The bright and the dark sides of brachytherapy: mechanisms of stenosis reduction and findings of intracoronary β-radiation therapy revealed by IVUS-3D and QCA
Sincethe first percutaneous coronary intervention, 24 years ago, the field of interventional cardiology has continued to grow rapidly. Although PTCA has demonstrated superiority to medical therapy in alleviating angina, restenosis and acute closure of the treated vessel remained major limitations. Stent has improved both problems by preventing residual dissection, elastic recoil and negative remodeling. However, the occurrence of restenosis after stenting remains unresolved. Furthermore, in-stent restenosis has become a new enemy in the field of interventional cardiology, since the conventional treatment of in-stent restenosis is rather disappointing with high restenosis rates (around 30 - 70%). Therefore, the holy grail to overcome this immense enemy went unabated. Intracoronary brachytherapy is a powerful therapy to prevent restenosis after percutaneous transluminal coronary intervention. The purpose of this thesis is to explore the mechanism of action of intracoronary radiation and the problems related to this procedure. For this purpose, three-dimensional intravascular ultrasound (IVUS) and quantitative coronary angiography (QCA) were applied as investigational tools. This thesis consists of 2 parts; the first part deals with the positive aspect of intracoronary brachytherapy which explains its increasing application (Chapter 2) and its mechanistic interpretation (Chapters 3-7). The second part reports on the dark sides of intracoronary brachytherapy (Chapters 8-12).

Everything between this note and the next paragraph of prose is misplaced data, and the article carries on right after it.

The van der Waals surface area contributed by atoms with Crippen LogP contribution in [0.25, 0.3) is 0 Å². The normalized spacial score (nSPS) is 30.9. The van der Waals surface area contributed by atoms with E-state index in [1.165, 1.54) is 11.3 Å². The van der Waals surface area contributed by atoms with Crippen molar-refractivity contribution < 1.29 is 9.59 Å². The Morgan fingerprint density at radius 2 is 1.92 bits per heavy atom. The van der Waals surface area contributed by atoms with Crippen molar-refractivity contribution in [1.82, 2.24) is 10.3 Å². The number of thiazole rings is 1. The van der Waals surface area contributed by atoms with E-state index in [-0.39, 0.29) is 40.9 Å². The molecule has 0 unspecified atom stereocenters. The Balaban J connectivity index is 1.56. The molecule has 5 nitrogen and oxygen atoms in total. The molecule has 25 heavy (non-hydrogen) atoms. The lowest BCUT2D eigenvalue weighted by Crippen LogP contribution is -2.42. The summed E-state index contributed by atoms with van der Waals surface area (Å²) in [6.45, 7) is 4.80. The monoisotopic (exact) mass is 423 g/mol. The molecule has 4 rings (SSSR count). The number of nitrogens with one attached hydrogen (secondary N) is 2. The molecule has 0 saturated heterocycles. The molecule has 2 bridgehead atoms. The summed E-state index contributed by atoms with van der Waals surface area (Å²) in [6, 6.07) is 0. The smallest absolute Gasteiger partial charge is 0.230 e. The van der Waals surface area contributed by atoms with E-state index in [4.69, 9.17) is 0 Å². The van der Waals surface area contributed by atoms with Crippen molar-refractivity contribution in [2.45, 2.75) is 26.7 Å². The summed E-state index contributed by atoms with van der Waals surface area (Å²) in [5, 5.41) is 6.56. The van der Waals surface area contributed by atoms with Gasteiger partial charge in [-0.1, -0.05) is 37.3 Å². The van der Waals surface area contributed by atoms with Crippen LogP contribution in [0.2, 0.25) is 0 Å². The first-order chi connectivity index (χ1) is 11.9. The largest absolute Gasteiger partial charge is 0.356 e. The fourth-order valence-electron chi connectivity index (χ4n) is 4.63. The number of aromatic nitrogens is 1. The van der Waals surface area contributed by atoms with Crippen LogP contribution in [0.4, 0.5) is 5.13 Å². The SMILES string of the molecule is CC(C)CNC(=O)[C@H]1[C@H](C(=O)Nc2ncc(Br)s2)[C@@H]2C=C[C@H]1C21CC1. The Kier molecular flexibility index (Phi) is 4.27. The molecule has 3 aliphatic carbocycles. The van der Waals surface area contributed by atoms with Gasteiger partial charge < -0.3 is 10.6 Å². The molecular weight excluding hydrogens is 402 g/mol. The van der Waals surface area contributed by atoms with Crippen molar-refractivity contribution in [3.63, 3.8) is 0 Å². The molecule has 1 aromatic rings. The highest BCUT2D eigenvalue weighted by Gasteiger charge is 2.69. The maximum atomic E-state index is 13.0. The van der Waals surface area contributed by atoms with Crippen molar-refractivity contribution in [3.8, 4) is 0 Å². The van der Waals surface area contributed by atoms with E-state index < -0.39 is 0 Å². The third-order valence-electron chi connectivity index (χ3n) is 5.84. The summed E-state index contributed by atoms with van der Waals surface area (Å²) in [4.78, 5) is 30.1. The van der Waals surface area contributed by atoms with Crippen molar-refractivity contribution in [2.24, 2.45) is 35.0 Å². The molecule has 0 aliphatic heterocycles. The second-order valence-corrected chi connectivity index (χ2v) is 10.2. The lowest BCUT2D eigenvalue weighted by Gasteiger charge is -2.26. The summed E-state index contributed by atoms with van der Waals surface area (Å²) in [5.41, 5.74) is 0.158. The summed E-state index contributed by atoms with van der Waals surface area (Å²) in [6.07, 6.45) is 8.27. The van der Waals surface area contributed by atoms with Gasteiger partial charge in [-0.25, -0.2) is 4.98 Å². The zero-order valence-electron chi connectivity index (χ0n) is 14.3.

|Publisher||Erasmus MC: University Medical Center Rotterdam|
|Promotor||Serruys, P.W.J.C. (Patrick)|
|Sponsor||Netherlands Heart Foundation|
|Keywords||Brachytherapy, cardiology, stenosis|
Kozuma, K.. (2001, September 19). The bright and the dark sides of brachytherapy: mechanisms of stenosis reduction and findings of intracoronary β-radiation therapy revealed by IVUS-3D and QCA. Erasmus MC: University Medical Center Rotterdam. Retrieved from http://hdl.handle.net/1765/23521